On 15 April the battle-group underwent a brief “refreshing” near Fuerth. It was then attached to the 350th Special Use Volksgrenadier Div. under Gen.Maj. Schmidt. For the first time there was a severe shortage of fuel and ammunition. Battlefield actions took place around Vach and Gruendlach and all of the remaining light and heavy Flak guns were pressed into use as ground artillery. Kampfgruppe “D” had now begun to get some of its gaps refilled by non-SS personnel from assorted Army anti-tank units, and Paratroop and Labor Service elements. April 16th saw further fighting against enemy forces who were well supported by artillery, around Gruendlach.

From 17 to 19 April, SS-KGr. “Dirnagel” saw action around Burgfarnbach, Fuerth and Schwabach and began marching south towards Wassermungenau on 20 April. On 20 April it worked in close collaboration with 350th VG Div. around Wassermungenau and Rittershausen. From 21 to 22 April it served as divisional reserve in the vicinity of Pleinfeld and later around Ramsberg.

On 23 April the Americans took Weissenburg without a fight at 07:00 and continued advancing towards Pappenheim. The next day saw Kampfgruppe “Dirnagel” manning a new defensive line which quickly came under a forceful attack by enemy tanks causing the SS troops to withdraw to new positions about 3 km to the south at about midday. During the night a further pullback was made to the Altmuehl sector.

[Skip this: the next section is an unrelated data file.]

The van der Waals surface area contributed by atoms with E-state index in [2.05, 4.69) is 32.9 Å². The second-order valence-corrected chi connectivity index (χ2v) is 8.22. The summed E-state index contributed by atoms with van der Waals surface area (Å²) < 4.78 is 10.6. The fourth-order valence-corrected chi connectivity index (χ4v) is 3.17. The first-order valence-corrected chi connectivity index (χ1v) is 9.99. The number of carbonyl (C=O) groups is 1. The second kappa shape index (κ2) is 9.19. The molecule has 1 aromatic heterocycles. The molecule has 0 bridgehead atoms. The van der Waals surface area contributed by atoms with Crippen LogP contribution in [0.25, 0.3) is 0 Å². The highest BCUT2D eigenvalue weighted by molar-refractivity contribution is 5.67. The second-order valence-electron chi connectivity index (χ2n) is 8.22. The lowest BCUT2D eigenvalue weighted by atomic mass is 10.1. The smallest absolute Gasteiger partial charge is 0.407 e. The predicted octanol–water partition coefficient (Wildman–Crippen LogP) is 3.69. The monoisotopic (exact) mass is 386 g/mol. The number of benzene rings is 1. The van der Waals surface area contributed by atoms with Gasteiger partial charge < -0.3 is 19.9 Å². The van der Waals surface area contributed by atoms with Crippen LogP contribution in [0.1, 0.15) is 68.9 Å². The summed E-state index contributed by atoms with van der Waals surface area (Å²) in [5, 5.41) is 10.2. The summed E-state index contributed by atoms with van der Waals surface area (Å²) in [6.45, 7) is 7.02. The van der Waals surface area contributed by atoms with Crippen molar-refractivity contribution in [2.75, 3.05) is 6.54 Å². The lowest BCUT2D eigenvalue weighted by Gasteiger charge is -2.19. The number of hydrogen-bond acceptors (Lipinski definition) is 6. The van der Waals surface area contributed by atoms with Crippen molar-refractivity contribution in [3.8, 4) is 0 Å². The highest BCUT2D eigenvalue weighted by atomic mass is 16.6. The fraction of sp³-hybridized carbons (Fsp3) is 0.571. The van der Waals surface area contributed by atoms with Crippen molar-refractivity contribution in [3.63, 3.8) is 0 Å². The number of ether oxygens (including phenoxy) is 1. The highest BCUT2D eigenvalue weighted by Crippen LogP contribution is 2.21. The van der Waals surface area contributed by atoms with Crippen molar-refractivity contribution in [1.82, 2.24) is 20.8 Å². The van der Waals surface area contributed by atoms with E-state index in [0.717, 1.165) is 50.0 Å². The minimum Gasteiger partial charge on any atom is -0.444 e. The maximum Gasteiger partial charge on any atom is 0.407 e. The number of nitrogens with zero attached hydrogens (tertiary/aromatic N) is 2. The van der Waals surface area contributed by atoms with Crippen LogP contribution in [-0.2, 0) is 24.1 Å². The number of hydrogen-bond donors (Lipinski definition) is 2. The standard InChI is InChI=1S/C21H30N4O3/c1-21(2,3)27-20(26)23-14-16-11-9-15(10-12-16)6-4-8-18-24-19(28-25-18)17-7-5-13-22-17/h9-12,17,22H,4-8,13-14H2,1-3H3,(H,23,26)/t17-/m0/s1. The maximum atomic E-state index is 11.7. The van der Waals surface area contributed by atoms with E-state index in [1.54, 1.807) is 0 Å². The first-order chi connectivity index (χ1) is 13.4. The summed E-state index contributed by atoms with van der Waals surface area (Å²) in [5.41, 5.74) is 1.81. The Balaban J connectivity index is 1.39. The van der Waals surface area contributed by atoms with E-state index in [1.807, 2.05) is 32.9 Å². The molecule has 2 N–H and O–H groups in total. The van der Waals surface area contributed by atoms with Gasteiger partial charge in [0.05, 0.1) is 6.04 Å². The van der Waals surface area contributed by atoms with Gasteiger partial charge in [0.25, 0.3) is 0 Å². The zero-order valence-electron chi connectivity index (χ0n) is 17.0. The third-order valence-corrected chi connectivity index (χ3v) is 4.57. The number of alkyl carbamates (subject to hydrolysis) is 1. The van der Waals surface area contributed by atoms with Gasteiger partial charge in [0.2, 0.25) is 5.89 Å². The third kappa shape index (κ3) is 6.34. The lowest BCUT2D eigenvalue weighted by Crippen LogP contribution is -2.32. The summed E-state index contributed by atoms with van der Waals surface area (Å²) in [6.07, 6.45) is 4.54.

In the morning hours of 25 April the enemy crossed the Altmuehl River near Dollenstein and further advanced towards Neuburg on the Danube and Ingolstadt. The SS battle-group was required to provide flank security along a line running from Ochsenfeld to Siesenhard to Nassenfels. Under cover of darkness a further withdrawal was carried out to the Danube sector. On 26 April, Ingolstadt fell to the enemy without a fight.

From 1 to 3 May 1945, SS-KGr. “D” saw continuous but insubstantial fighting in the vicinity of Pfaffenhofen-Wasserburg. There was a tough battle at Eberstetten and at its conclusion 15 German POWs, including a medic from SS Flak Det. 17/"GvB,” were shot out-of-hand by the Americans. Around Erding, KGr. “Dirnagel” fought in conjunction with the 17th SS Div. “Goetz von Berlichengen."

On 4 May, the battle-group, now subordinated to LX XXII. Corps, fought its last battle to the south of Bad Reichenhall. Capitulation came four days later on 8 May 1945. The soldiers from Kampfgruppe “Dirnagel” were held first in a POW camp at Bischofswiesen for three weeks. They were then sent on to Egelsee by Ebersberg before finally being incarcerated at Langwasser near Nuremberg.

Despite being composed primarily of trainees, SS-KGr. “Dirnagel” had acquitted itself with great success on the battlefield in near continuous action. Its soldiers were credited with destroying around 40 enemy tanks, half of them in close combat with Panzerfausten. In addition, the Flak batteries brought down ten enemy aircraft. But a high price was exacted in return. Some 200 men from the formation were killed (a good many in captivity) and probably 4-5 times as many were wounded.